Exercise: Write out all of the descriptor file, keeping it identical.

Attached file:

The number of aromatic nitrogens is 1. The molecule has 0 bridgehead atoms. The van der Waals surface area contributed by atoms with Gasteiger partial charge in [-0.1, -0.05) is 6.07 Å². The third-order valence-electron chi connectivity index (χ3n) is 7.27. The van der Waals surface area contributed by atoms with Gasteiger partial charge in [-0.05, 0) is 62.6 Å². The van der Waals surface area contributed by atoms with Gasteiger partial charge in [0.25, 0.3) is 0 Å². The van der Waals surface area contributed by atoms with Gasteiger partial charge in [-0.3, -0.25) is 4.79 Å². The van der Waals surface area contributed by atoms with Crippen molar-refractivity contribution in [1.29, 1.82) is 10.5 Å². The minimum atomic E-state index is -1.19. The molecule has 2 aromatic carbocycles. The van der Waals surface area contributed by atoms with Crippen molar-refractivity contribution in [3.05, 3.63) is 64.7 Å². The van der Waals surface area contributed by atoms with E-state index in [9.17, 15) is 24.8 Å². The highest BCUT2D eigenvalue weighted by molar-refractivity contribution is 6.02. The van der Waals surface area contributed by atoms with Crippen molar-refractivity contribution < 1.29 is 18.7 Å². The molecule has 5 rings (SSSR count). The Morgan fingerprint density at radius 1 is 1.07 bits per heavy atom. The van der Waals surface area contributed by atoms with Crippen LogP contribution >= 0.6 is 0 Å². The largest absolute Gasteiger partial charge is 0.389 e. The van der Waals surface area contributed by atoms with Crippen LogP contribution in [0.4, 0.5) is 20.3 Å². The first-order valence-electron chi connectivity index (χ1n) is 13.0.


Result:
The number of aromatic nitrogens is 1. The molecule has 0 bridgehead atoms. The van der Waals surface area contributed by atoms with Gasteiger partial charge in [-0.1, -0.05) is 6.07 Å². The third-order valence-electron chi connectivity index (χ3n) is 7.27. The van der Waals surface area contributed by atoms with Gasteiger partial charge in [-0.05, 0) is 62.6 Å². The van der Waals surface area contributed by atoms with Gasteiger partial charge in [0.25, 0.3) is 0 Å². The van der Waals surface area contributed by atoms with Gasteiger partial charge in [-0.3, -0.25) is 4.79 Å². The van der Waals surface area contributed by atoms with Crippen molar-refractivity contribution in [1.29, 1.82) is 10.5 Å². The minimum atomic E-state index is -1.19. The molecule has 2 aromatic carbocycles. The van der Waals surface area contributed by atoms with Crippen molar-refractivity contribution in [3.05, 3.63) is 64.7 Å². The van der Waals surface area contributed by atoms with E-state index in [9.17, 15) is 24.8 Å². The highest BCUT2D eigenvalue weighted by molar-refractivity contribution is 6.02. The van der Waals surface area contributed by atoms with Crippen molar-refractivity contribution < 1.29 is 18.7 Å². The molecule has 5 rings (SSSR count). The Morgan fingerprint density at radius 1 is 1.07 bits per heavy atom. The van der Waals surface area contributed by atoms with Crippen LogP contribution >= 0.6 is 0 Å². The largest absolute Gasteiger partial charge is 0.389 e. The van der Waals surface area contributed by atoms with Crippen LogP contribution in [0.4, 0.5) is 20.3 Å². The first-order valence-electron chi connectivity index (χ1n) is 13.0.